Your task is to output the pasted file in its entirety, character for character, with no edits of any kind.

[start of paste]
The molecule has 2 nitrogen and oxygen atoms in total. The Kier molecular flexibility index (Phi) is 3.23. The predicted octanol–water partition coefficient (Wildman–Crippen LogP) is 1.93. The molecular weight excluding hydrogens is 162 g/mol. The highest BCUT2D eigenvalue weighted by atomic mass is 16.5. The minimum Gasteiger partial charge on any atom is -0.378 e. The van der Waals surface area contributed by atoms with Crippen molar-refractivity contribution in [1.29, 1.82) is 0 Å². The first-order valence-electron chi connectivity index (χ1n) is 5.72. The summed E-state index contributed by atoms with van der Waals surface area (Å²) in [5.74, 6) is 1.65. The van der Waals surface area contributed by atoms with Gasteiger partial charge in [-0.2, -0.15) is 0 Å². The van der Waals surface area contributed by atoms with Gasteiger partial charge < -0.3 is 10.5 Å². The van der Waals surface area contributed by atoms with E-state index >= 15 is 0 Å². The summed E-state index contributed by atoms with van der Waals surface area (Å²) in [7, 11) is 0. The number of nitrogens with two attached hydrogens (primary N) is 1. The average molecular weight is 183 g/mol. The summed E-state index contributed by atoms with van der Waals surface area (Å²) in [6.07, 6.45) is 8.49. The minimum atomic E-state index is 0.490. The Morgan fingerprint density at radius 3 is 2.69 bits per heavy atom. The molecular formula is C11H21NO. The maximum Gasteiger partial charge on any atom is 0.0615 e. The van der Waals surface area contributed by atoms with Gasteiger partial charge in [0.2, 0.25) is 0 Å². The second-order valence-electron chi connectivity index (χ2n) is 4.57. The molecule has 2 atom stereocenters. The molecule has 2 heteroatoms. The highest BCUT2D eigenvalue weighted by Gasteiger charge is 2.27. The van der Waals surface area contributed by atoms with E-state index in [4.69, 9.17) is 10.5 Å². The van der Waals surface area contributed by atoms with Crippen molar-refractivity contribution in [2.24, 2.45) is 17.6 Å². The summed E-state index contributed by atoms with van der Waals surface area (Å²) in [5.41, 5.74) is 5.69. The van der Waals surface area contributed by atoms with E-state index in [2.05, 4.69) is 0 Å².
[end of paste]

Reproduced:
The molecule has 2 nitrogen and oxygen atoms in total. The Kier molecular flexibility index (Phi) is 3.23. The predicted octanol–water partition coefficient (Wildman–Crippen LogP) is 1.93. The molecular weight excluding hydrogens is 162 g/mol. The highest BCUT2D eigenvalue weighted by atomic mass is 16.5. The minimum Gasteiger partial charge on any atom is -0.378 e. The van der Waals surface area contributed by atoms with Crippen molar-refractivity contribution in [1.29, 1.82) is 0 Å². The first-order valence-electron chi connectivity index (χ1n) is 5.72. The summed E-state index contributed by atoms with van der Waals surface area (Å²) in [5.74, 6) is 1.65. The van der Waals surface area contributed by atoms with Gasteiger partial charge in [-0.2, -0.15) is 0 Å². The van der Waals surface area contributed by atoms with Gasteiger partial charge < -0.3 is 10.5 Å². The van der Waals surface area contributed by atoms with E-state index >= 15 is 0 Å². The summed E-state index contributed by atoms with van der Waals surface area (Å²) in [7, 11) is 0. The number of nitrogens with two attached hydrogens (primary N) is 1. The average molecular weight is 183 g/mol. The summed E-state index contributed by atoms with van der Waals surface area (Å²) in [6.07, 6.45) is 8.49. The minimum atomic E-state index is 0.490. The Morgan fingerprint density at radius 3 is 2.69 bits per heavy atom. The molecular formula is C11H21NO. The maximum Gasteiger partial charge on any atom is 0.0615 e. The van der Waals surface area contributed by atoms with Gasteiger partial charge in [0.2, 0.25) is 0 Å². The second-order valence-electron chi connectivity index (χ2n) is 4.57. The molecule has 2 atom stereocenters. The molecule has 2 heteroatoms. The highest BCUT2D eigenvalue weighted by Gasteiger charge is 2.27. The van der Waals surface area contributed by atoms with E-state index in [4.69, 9.17) is 10.5 Å². The van der Waals surface area contributed by atoms with Crippen molar-refractivity contribution in [2.24, 2.45) is 17.6 Å². The summed E-state index contributed by atoms with van der Waals surface area (Å²) in [5.41, 5.74) is 5.69. The van der Waals surface area contributed by atoms with E-state index in [2.05, 4.69) is 0 Å².